Ironman Texas Recap & Images

Ironman Texas North American Championship
8:28:17 23rd Professional

How it looks and feels to persevere through a day of racing by yourself when you are at less than your best and still come away with a new personal best time!

This was my first time racing at Ironman Texas. A great venue and nearly perfect conditions greeted us on race morning. 60* air temp, 73* water temp (non wetsuit for Professionals) and calm winds.

A unique aspect of this swim is that the last 1/3 or so is swam up a canal. This gives spectators a front row seat to all the action and the opportunity to follow their athlete!

Swim fitness was great coming in to the race but unfortunately I wasn't able to have a good performance in the water. I exited the water 5 minutes back of my usual pack.

I was one of the few who was all alone on the bike course. I had to use most of the tricks in my bag to stay focused and engaged. I did a pretty good job and came in with a respectable 4:21. (The course was about 4 minutes shor…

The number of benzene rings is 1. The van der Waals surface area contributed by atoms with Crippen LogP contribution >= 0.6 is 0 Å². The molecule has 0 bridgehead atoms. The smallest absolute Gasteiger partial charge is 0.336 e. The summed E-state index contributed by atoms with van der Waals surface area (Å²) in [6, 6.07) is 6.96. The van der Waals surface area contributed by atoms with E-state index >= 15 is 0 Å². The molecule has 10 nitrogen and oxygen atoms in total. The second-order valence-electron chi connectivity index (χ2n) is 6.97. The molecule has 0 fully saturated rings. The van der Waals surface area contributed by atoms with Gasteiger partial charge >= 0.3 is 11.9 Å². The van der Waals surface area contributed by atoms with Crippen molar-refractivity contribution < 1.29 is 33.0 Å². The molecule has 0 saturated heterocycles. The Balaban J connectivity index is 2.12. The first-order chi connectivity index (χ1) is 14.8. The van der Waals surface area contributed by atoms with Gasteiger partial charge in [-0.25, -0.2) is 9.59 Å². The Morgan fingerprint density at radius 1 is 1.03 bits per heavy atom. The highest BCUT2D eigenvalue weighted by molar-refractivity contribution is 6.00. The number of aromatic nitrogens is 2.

Using A Swim Test Within Your Training

I typically see most athletes doing some sort of benchmark testing within their training, especially when it comes to swimming. However I don't always see those athletes using the result from that test within their training.

It can be much more effective and engaging for athletes to actually use their swim test results within their training.

Here's how:

1. Go test.

Your bench mark testing should be something that is repeatable every block of training. You can do a 500, 1000, 1500, 2000, it really doesn't matter. When you test, make sure you swim smart. A good friend of mine always described any TT effort like this:

-25% relaxed but fast, focusing on stroke rate and finding your rhythm